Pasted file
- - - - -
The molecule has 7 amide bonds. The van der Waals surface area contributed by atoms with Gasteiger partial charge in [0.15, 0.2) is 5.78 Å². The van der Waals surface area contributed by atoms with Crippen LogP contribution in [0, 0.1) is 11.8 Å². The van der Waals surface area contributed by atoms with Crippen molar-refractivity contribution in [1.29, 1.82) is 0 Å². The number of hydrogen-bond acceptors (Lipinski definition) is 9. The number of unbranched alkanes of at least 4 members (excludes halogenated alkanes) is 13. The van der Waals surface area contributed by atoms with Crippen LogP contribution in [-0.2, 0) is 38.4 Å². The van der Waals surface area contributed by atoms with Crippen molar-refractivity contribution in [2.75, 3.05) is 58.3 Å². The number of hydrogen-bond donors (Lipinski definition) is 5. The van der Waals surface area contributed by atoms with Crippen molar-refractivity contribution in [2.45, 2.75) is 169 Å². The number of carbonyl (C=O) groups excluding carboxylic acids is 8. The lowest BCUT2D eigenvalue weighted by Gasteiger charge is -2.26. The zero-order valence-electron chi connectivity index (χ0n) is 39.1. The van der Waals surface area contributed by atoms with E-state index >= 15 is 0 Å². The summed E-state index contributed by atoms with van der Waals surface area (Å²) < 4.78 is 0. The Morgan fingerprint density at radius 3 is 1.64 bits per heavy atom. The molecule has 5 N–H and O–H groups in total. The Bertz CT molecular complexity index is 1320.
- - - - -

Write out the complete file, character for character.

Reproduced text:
The molecule has 7 amide bonds. The van der Waals surface area contributed by atoms with Gasteiger partial charge in [0.15, 0.2) is 5.78 Å². The van der Waals surface area contributed by atoms with Crippen LogP contribution in [0, 0.1) is 11.8 Å². The van der Waals surface area contributed by atoms with Crippen molar-refractivity contribution in [1.29, 1.82) is 0 Å². The number of hydrogen-bond acceptors (Lipinski definition) is 9. The number of unbranched alkanes of at least 4 members (excludes halogenated alkanes) is 13. The van der Waals surface area contributed by atoms with Crippen LogP contribution in [-0.2, 0) is 38.4 Å². The van der Waals surface area contributed by atoms with Crippen molar-refractivity contribution in [2.75, 3.05) is 58.3 Å². The number of hydrogen-bond donors (Lipinski definition) is 5. The van der Waals surface area contributed by atoms with Crippen molar-refractivity contribution in [2.45, 2.75) is 169 Å². The number of carbonyl (C=O) groups excluding carboxylic acids is 8. The lowest BCUT2D eigenvalue weighted by Gasteiger charge is -2.26. The zero-order valence-electron chi connectivity index (χ0n) is 39.1. The van der Waals surface area contributed by atoms with E-state index >= 15 is 0 Å². The summed E-state index contributed by atoms with van der Waals surface area (Å²) < 4.78 is 0. The Morgan fingerprint density at radius 3 is 1.64 bits per heavy atom. The molecule has 5 N–H and O–H groups in total. The Bertz CT molecular complexity index is 1320.